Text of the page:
3Com challenges Cisco to router duel

The smaller gear maker claims its new routers will cost significantly less than similar offerings from the market leader.

Marguerite Reardon Former senior reporter
Marguerite Reardon started as a CNET News reporter in 2004, covering cellphone services, broadband, citywide Wi-Fi, the Net neutrality debate and the consolidation of the phone companies.
Marguerite Reardon
3 min read
3Com is turning up the heat on enterprise routing rival Cisco Systems.

On Monday, the company announced two new sets of low-cost access routers that are designed to be replacements or alternatives to routers sold by Cisco. The company claims that these routers will cost 30 percent to 50 percent less than similar offerings from market leader Cisco.

3Com's product news comes just as Cisco prepares to announce its own set of new access routers. On Tuesday, Cisco is expected to reveal details of its new 1800, 2800 and 3800 wide-area network access routers, which will feature embedded security tools and support for voice over Internet Protocol.

Cisco has long dominated the enterprise router market, with more 90 percent market share, but competitors such as 3Com and Juniper Networks could pose a threat to the company's dominance.

3Com's strategy has been to offer customers high-performance routing at a much lower price than what Cisco offers. The company, which has partnered with Chinese networking gear maker Huawei Technologies to develop its enterprise routers, bundles a lot of the functionality into its products without charging extra for it, said Howard Rubin, product marketing manager for 3Com routers. For example, he claims that 3Com includes support for many software features, such as security firewalls and virtual private network connectivity, as part of the base price for its routers, while Cisco and Juniper do not.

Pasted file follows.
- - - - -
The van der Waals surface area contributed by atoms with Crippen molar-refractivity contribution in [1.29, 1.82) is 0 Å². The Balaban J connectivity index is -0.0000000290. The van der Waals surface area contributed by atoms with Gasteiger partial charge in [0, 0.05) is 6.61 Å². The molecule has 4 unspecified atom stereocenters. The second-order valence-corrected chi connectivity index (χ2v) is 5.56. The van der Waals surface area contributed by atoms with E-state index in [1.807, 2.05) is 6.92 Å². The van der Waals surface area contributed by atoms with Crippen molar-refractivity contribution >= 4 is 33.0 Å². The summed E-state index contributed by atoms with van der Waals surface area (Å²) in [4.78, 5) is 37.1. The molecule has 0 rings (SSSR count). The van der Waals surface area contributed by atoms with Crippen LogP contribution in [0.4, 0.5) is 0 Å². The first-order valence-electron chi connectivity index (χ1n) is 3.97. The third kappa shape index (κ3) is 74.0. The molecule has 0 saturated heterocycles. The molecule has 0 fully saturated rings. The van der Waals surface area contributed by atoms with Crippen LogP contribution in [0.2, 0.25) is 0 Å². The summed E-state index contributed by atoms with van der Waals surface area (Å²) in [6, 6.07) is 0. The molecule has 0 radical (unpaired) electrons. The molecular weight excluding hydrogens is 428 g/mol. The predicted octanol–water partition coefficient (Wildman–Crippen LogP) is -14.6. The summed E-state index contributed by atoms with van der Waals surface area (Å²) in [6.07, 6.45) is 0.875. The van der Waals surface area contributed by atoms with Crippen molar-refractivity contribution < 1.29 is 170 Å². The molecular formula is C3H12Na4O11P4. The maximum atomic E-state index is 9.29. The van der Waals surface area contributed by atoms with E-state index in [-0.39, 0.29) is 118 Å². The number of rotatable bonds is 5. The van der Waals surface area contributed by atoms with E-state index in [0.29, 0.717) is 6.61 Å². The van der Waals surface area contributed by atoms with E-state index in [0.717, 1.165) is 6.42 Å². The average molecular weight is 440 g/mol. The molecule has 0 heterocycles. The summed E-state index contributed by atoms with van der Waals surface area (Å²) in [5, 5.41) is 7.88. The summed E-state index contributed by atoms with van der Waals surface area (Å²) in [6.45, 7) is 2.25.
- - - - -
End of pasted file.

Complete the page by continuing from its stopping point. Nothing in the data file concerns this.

"Customers are sick and tired of paying a premium for Cisco gear," he said. "And they get really mad when they realize they have to pay extra for more memory or to turn on certain security features. After a while, it adds up."

But Cisco doesn't seem too worried about competition from 3Com.

"Cisco has healthy respect for all its competitors," said Jim Brady, a Cisco spokesman. "But no supplier can match Cisco's blend of advanced technology, industry-leading channel partners and technology support."

3Com's 6000 series of routers compete directly with Cisco's 3725 and 3745 routers. The 3Com routers support a full range of routing protocols, as well as multiprotocol label switching, stateful packet inspection, quality-of-service features, and IPsec virtual private network services.

The 3Com Router 6040 and 6080 start at $5,990 and $8,390, respectively.

According to listings on CNET Shopper, pricing for the Cisco 3725 is between $9,011 and $9,928. Pricing for the 3745 is listed as between $13,139 and $13,819.

On Monday, 3Com also introduced a new low-end 3000 series of routers that provides a range of DSL interfaces for branch offices. The 3000-series routers, which come in six new models, support asymmetric DSL (ADSL) and global-standard high-bit rate DSL (G.SHDSL). This line competes directly with Cisco's 83x series routers.

The 3Com Router 3000 DSL family is priced between $595 and $795.

Analysts agree that customers need a second source for access-routing equipment, but other competitors may be in a better position to win. Juniper Networks, which has successfully competed against Cisco in the high-end service provider router market, is expected to begin selling its new access routers this month.

"A lot of these access routers are sold as part of a managed routing service through the carriers," said Dave Passmore, an analyst at the Burton Group. "And Juniper already has strong relationships there. I think they are more of a threat to Cisco than 3Com is."

The full suite of new 3Com products will be available by mid-November, the company said.